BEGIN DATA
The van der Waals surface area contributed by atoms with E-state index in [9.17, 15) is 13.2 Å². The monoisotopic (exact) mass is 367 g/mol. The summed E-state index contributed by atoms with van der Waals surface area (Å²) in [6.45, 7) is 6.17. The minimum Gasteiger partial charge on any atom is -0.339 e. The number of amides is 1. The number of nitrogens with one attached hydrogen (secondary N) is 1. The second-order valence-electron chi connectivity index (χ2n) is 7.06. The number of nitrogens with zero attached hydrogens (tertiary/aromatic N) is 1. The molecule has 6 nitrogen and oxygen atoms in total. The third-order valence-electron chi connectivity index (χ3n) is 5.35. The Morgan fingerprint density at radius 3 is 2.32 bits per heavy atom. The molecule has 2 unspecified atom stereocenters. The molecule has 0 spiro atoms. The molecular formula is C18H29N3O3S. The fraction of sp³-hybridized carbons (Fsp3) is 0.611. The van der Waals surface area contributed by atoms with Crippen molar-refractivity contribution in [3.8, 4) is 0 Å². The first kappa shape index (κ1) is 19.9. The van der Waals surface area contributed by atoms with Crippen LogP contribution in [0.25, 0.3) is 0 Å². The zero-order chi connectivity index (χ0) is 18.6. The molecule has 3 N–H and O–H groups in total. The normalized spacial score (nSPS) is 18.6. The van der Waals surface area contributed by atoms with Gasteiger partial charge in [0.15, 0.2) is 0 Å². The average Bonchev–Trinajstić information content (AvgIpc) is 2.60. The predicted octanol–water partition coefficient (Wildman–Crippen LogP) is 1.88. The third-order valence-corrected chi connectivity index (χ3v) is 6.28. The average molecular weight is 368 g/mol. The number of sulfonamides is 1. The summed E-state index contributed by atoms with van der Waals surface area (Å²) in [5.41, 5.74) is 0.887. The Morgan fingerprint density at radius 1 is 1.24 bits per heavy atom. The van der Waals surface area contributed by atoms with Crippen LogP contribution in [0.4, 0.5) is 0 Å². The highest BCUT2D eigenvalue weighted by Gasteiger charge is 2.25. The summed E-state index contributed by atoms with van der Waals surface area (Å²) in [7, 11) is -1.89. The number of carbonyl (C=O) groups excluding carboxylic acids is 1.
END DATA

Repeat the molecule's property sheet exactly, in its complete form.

The van der Waals surface area contributed by atoms with E-state index in [9.17, 15) is 13.2 Å². The monoisotopic (exact) mass is 367 g/mol. The summed E-state index contributed by atoms with van der Waals surface area (Å²) in [6.45, 7) is 6.17. The minimum Gasteiger partial charge on any atom is -0.339 e. The number of amides is 1. The number of nitrogens with one attached hydrogen (secondary N) is 1. The second-order valence-electron chi connectivity index (χ2n) is 7.06. The number of nitrogens with zero attached hydrogens (tertiary/aromatic N) is 1. The molecule has 6 nitrogen and oxygen atoms in total. The third-order valence-electron chi connectivity index (χ3n) is 5.35. The Morgan fingerprint density at radius 3 is 2.32 bits per heavy atom. The molecule has 2 unspecified atom stereocenters. The molecule has 0 spiro atoms. The molecular formula is C18H29N3O3S. The fraction of sp³-hybridized carbons (Fsp3) is 0.611. The van der Waals surface area contributed by atoms with Crippen molar-refractivity contribution in [3.8, 4) is 0 Å². The first kappa shape index (κ1) is 19.9. The van der Waals surface area contributed by atoms with Crippen LogP contribution in [0.25, 0.3) is 0 Å². The zero-order chi connectivity index (χ0) is 18.6. The molecule has 3 N–H and O–H groups in total. The normalized spacial score (nSPS) is 18.6. The van der Waals surface area contributed by atoms with Gasteiger partial charge in [0.15, 0.2) is 0 Å². The average Bonchev–Trinajstić information content (AvgIpc) is 2.60. The predicted octanol–water partition coefficient (Wildman–Crippen LogP) is 1.88. The third-order valence-corrected chi connectivity index (χ3v) is 6.28. The average molecular weight is 368 g/mol. The number of sulfonamides is 1. The summed E-state index contributed by atoms with van der Waals surface area (Å²) in [5.41, 5.74) is 0.887. The Morgan fingerprint density at radius 1 is 1.24 bits per heavy atom. The van der Waals surface area contributed by atoms with Crippen LogP contribution in [0.4, 0.5) is 0 Å². The highest BCUT2D eigenvalue weighted by Gasteiger charge is 2.25. The summed E-state index contributed by atoms with van der Waals surface area (Å²) in [7, 11) is -1.89. The number of carbonyl (C=O) groups excluding carboxylic acids is 1.